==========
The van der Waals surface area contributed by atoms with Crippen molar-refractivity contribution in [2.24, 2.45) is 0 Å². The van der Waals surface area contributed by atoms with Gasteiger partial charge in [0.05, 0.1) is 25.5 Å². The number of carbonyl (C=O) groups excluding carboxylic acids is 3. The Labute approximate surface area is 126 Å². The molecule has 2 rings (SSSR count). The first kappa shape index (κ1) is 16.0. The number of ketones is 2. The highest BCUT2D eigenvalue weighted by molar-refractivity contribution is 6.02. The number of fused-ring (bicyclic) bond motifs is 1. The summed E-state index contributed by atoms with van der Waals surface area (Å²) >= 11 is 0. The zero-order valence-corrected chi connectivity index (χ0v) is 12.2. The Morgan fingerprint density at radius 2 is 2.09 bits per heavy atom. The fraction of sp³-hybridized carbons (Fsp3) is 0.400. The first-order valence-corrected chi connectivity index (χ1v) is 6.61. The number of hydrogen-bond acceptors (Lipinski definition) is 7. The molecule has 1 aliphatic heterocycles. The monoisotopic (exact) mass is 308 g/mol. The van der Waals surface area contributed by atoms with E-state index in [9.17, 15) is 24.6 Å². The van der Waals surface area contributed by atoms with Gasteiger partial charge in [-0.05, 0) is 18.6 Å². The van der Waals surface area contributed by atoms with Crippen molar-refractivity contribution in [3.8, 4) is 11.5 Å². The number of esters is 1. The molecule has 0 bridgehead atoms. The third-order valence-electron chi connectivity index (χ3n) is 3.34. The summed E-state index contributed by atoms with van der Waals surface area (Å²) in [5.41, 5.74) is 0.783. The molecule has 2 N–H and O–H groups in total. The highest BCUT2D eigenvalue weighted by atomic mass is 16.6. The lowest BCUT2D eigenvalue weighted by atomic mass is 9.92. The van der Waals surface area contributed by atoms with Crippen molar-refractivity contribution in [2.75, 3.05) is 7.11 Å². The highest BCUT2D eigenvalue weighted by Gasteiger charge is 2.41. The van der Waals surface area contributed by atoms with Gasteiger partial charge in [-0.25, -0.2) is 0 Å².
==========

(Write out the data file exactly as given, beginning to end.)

The van der Waals surface area contributed by atoms with Crippen molar-refractivity contribution in [2.24, 2.45) is 0 Å². The van der Waals surface area contributed by atoms with Gasteiger partial charge in [0.05, 0.1) is 25.5 Å². The number of carbonyl (C=O) groups excluding carboxylic acids is 3. The Labute approximate surface area is 126 Å². The molecule has 2 rings (SSSR count). The first kappa shape index (κ1) is 16.0. The number of ketones is 2. The highest BCUT2D eigenvalue weighted by molar-refractivity contribution is 6.02. The number of fused-ring (bicyclic) bond motifs is 1. The summed E-state index contributed by atoms with van der Waals surface area (Å²) >= 11 is 0. The zero-order valence-corrected chi connectivity index (χ0v) is 12.2. The Morgan fingerprint density at radius 2 is 2.09 bits per heavy atom. The fraction of sp³-hybridized carbons (Fsp3) is 0.400. The first-order valence-corrected chi connectivity index (χ1v) is 6.61. The number of hydrogen-bond acceptors (Lipinski definition) is 7. The molecule has 1 aliphatic heterocycles. The monoisotopic (exact) mass is 308 g/mol. The van der Waals surface area contributed by atoms with E-state index in [9.17, 15) is 24.6 Å². The van der Waals surface area contributed by atoms with Gasteiger partial charge in [-0.05, 0) is 18.6 Å². The van der Waals surface area contributed by atoms with Crippen molar-refractivity contribution in [3.8, 4) is 11.5 Å². The number of esters is 1. The molecule has 0 bridgehead atoms. The third-order valence-electron chi connectivity index (χ3n) is 3.34. The summed E-state index contributed by atoms with van der Waals surface area (Å²) in [5.41, 5.74) is 0.783. The molecule has 2 N–H and O–H groups in total. The highest BCUT2D eigenvalue weighted by atomic mass is 16.6. The lowest BCUT2D eigenvalue weighted by atomic mass is 9.92. The van der Waals surface area contributed by atoms with Crippen molar-refractivity contribution in [2.75, 3.05) is 7.11 Å². The highest BCUT2D eigenvalue weighted by Gasteiger charge is 2.41. The van der Waals surface area contributed by atoms with Gasteiger partial charge in [-0.25, -0.2) is 0 Å².